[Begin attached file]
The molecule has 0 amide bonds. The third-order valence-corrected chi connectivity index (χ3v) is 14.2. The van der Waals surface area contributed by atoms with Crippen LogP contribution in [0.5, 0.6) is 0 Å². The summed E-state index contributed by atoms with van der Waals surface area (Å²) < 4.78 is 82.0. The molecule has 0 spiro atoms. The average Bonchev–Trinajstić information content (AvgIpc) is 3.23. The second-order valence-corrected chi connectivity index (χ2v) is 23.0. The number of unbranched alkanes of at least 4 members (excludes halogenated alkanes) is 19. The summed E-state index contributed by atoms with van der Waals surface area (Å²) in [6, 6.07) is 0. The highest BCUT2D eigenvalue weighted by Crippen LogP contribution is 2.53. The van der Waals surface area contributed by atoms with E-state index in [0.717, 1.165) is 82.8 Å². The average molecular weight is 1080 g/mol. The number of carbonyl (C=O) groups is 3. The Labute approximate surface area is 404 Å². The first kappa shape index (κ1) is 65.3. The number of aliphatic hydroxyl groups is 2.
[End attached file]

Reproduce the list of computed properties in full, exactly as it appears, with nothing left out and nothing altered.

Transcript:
The molecule has 0 amide bonds. The third-order valence-corrected chi connectivity index (χ3v) is 14.2. The van der Waals surface area contributed by atoms with Crippen LogP contribution in [0.5, 0.6) is 0 Å². The summed E-state index contributed by atoms with van der Waals surface area (Å²) < 4.78 is 82.0. The molecule has 0 spiro atoms. The average Bonchev–Trinajstić information content (AvgIpc) is 3.23. The second-order valence-corrected chi connectivity index (χ2v) is 23.0. The number of unbranched alkanes of at least 4 members (excludes halogenated alkanes) is 19. The summed E-state index contributed by atoms with van der Waals surface area (Å²) in [6, 6.07) is 0. The highest BCUT2D eigenvalue weighted by Crippen LogP contribution is 2.53. The van der Waals surface area contributed by atoms with E-state index in [0.717, 1.165) is 82.8 Å². The average molecular weight is 1080 g/mol. The number of carbonyl (C=O) groups is 3. The Labute approximate surface area is 404 Å². The first kappa shape index (κ1) is 65.3. The number of aliphatic hydroxyl groups is 2.